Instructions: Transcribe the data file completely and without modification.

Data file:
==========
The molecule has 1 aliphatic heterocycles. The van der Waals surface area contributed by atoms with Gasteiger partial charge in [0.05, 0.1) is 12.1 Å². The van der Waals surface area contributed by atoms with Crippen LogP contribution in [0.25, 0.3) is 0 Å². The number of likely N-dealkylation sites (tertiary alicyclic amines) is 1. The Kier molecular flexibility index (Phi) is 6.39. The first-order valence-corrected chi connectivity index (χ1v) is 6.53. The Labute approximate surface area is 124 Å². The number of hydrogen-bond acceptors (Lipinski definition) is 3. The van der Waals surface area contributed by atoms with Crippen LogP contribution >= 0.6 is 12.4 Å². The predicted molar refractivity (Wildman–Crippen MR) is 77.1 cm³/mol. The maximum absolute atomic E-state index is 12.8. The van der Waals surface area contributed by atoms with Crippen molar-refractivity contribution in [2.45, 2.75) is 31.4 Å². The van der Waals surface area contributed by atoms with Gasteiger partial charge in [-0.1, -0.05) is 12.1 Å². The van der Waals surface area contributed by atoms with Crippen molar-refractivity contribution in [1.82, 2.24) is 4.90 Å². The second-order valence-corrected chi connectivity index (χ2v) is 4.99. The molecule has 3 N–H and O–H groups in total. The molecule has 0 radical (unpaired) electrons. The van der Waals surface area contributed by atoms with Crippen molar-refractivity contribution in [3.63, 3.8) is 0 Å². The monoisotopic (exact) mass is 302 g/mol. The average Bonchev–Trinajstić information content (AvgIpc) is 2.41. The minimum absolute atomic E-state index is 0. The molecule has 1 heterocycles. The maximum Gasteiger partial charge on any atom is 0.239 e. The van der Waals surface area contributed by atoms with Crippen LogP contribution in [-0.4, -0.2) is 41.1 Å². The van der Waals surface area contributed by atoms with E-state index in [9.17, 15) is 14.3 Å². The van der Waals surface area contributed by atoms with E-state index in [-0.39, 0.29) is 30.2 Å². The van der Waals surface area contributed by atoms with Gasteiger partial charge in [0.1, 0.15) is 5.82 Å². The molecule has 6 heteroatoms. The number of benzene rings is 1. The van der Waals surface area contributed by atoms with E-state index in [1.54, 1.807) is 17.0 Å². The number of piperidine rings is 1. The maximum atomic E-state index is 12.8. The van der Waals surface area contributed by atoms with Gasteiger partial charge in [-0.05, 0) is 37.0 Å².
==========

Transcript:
The molecule has 1 aliphatic heterocycles. The van der Waals surface area contributed by atoms with Gasteiger partial charge in [0.05, 0.1) is 12.1 Å². The van der Waals surface area contributed by atoms with Crippen LogP contribution in [0.25, 0.3) is 0 Å². The number of likely N-dealkylation sites (tertiary alicyclic amines) is 1. The Kier molecular flexibility index (Phi) is 6.39. The first-order valence-corrected chi connectivity index (χ1v) is 6.53. The Labute approximate surface area is 124 Å². The number of hydrogen-bond acceptors (Lipinski definition) is 3. The van der Waals surface area contributed by atoms with Crippen LogP contribution >= 0.6 is 12.4 Å². The predicted molar refractivity (Wildman–Crippen MR) is 77.1 cm³/mol. The maximum absolute atomic E-state index is 12.8. The van der Waals surface area contributed by atoms with Crippen molar-refractivity contribution in [2.45, 2.75) is 31.4 Å². The van der Waals surface area contributed by atoms with Gasteiger partial charge in [-0.1, -0.05) is 12.1 Å². The van der Waals surface area contributed by atoms with Crippen molar-refractivity contribution in [1.82, 2.24) is 4.90 Å². The second-order valence-corrected chi connectivity index (χ2v) is 4.99. The molecule has 3 N–H and O–H groups in total. The molecule has 0 radical (unpaired) electrons. The van der Waals surface area contributed by atoms with Crippen molar-refractivity contribution in [3.63, 3.8) is 0 Å². The monoisotopic (exact) mass is 302 g/mol. The average Bonchev–Trinajstić information content (AvgIpc) is 2.41. The minimum absolute atomic E-state index is 0. The molecule has 1 heterocycles. The maximum Gasteiger partial charge on any atom is 0.239 e. The van der Waals surface area contributed by atoms with Crippen LogP contribution in [-0.4, -0.2) is 41.1 Å². The van der Waals surface area contributed by atoms with E-state index in [9.17, 15) is 14.3 Å². The van der Waals surface area contributed by atoms with E-state index in [-0.39, 0.29) is 30.2 Å². The van der Waals surface area contributed by atoms with Gasteiger partial charge in [0.1, 0.15) is 5.82 Å². The molecule has 6 heteroatoms. The number of benzene rings is 1. The van der Waals surface area contributed by atoms with E-state index in [1.54, 1.807) is 17.0 Å². The number of piperidine rings is 1. The maximum atomic E-state index is 12.8. The van der Waals surface area contributed by atoms with Gasteiger partial charge in [-0.05, 0) is 37.0 Å².